When Google+ was unveiled in June of last year, it was clear that the company had created its best social networking product to date.
Obviously inspired to some extent by Facebook, if Google+ had been launched by a start-up instead of the world’s largest search engine, some pundits might have labelled it a potential threat.
And for good reason: there was a lot to like about Google+.
It was clean, sort of like Facebook back in the day, and lest it be accused of copying Facebook entirely, Google added some interesting features to the mix – such as Circles and Hangouts.
A year later, thanks in large part to a major marketing push and integration with search, Google+ has attracted some 170m registered users (according to Google) and has traffic that would be respectable for any year-young start-up.
But whether Google+’s trajectory has it ever becoming a top-tier social network, let alone a Facebook competitor, is still subject to debate and there are no doubt good reasons to be skeptical of its prospects.
So what’s Google to do? One of the only things it can do: redesign.
Yesterday, Google announced a major overhaul to Google+. It features, among other things, a customisable vertical navigation providing easy access to features like Circles, Hangouts and Photos, a dedicated page for Hangouts and a revamped news stream featuring what Google calls “conversation ‘cards'” and “activity drawers”.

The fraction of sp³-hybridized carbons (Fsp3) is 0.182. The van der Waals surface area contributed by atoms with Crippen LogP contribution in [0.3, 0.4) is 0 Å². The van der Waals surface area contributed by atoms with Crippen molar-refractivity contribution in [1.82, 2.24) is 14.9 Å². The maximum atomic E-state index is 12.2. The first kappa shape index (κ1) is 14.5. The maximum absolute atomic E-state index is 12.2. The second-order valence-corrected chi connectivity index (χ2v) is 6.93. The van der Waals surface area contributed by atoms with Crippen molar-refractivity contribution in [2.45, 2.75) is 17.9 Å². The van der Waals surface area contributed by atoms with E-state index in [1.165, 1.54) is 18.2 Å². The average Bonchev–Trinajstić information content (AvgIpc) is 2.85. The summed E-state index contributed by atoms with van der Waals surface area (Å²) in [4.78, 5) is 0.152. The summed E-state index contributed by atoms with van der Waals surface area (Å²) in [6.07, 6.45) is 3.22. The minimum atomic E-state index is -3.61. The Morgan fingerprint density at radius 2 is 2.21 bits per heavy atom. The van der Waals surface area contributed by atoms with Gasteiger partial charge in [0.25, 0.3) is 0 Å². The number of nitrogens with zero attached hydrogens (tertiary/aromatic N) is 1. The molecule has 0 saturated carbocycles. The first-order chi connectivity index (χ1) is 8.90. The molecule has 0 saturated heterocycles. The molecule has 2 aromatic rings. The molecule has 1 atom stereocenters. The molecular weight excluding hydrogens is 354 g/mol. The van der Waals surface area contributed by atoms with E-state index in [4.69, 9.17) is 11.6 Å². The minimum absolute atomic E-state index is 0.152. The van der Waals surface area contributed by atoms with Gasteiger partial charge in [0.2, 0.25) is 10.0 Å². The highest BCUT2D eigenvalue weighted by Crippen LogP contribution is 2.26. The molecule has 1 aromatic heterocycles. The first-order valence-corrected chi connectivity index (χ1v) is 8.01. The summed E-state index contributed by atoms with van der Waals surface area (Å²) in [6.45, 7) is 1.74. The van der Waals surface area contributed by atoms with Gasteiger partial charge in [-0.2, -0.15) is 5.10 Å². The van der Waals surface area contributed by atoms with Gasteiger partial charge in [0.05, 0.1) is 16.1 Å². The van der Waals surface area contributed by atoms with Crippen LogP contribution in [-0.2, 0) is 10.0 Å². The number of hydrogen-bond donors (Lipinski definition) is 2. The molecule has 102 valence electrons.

From a user experience perspective, there’s a lot to genuinely like about this Google+ redesign, and one might argue that in some areas, Google+ clearly bests Facebook. But the big question is whether any of this matters.
That’s because a social network thrives because of its userbase and the network effects that the userbase creates. Right now, it’s not clear that a better mouse trap is going to attract more users to Google+ given that it has to compete for attention with other popular social networks that serve largely the same purpose, namely Facebook.
Obviously, Google has little choice but to continue to invest in making Google+ a better product, and with this redesign, it’s proving that it can do that quite well. But even so, the fate of Google+ may be in Facebook’s hands, not Google’s.
On this note, it’s worth considering that Facebook’s $1bn purchase of Instagram marks an important turning point for the world’s largest social network as it prepares to go public.
While Facebook has been active on the M&A front for some time, its modus operandi has been to acquire start-ups for talent, not product. That it would spend $1bn purchasing a service that many believe does photo sharing better than Facebook, and opt to keep it running as a standalone entity, may hint that Facebook is losing its ability to out-innovate the competition, or, at the very least, is losing its will to out-innovate now that it can simply buy the competition.
If that’s the case, an ever-improving Google+ may just have a pulse – if Google waits long enough.